Church leaders in Zimbabwe call upon Christians to pray for Peace as tension builds up following the announcement that President Mugabe and his party had won the disputed elections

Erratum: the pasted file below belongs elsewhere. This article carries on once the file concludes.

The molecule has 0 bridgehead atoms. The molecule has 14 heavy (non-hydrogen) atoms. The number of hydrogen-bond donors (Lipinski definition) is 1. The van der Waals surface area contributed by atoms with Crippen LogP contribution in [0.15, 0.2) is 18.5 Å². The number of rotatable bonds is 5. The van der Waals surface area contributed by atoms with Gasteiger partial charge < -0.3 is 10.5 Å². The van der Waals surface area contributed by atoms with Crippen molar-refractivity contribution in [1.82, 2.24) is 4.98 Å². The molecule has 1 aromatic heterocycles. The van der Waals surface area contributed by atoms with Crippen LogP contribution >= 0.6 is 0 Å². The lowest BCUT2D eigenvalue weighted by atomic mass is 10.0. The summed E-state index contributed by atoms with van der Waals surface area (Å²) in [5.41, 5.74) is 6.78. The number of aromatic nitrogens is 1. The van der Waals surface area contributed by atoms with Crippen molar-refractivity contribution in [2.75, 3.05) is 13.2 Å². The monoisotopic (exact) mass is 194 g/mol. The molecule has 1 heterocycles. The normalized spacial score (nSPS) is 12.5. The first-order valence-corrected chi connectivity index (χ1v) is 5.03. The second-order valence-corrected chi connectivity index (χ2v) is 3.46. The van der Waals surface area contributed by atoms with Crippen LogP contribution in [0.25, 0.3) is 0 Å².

Church leaders in Zimbabwe on Sunday appealed to the faithful to pray for peace after last week’s disputed elections gave longtime President Robert Mugabe a landslide victory in the presidential and parliamentary polls. The electoral commission announced on Saturday that Mugabe’s ZANU-PF party had won two-thirds of the parliamentary seats and that Mugabe himself had won the presidential election with 61%. The African Union and the Southern African Development Community, SADC, said last Thursday that the elections were free and fair, but other groups and independent observers said the polls were marred by irregularities including the disfranchising of voters believed to be supporters of the rival Movement for Democratic Change. About one million people in the strongholds of the Movement for Democratic Change did not vote because their names had been removed from the voters’ register. In those places the voters’ register was released just hours before the voting started. The Evangelical Fellowship of Zimbabwe asked its followers on Sunday not to take part in any acts of violence. Similarly, on Sunday Catholic priests delivered a message from the Bishops Conference calling upon the faithful not to be consumed by bitterness that leads to violence. The Catholic Church deployed many people to monitor the elections. The monitors said last Wednesday that the voting was characterized by widespread irregularities. Mr. Mugabe’s party is worried that there might be violence especially from members of the opposition who were prevented from voting. As a result, it has deployed heavily armed police who on Sunday mounted extra roadblocks in the capital, Harare, ready to deal with any protests. Soldiers were also deployed in some parts of the city.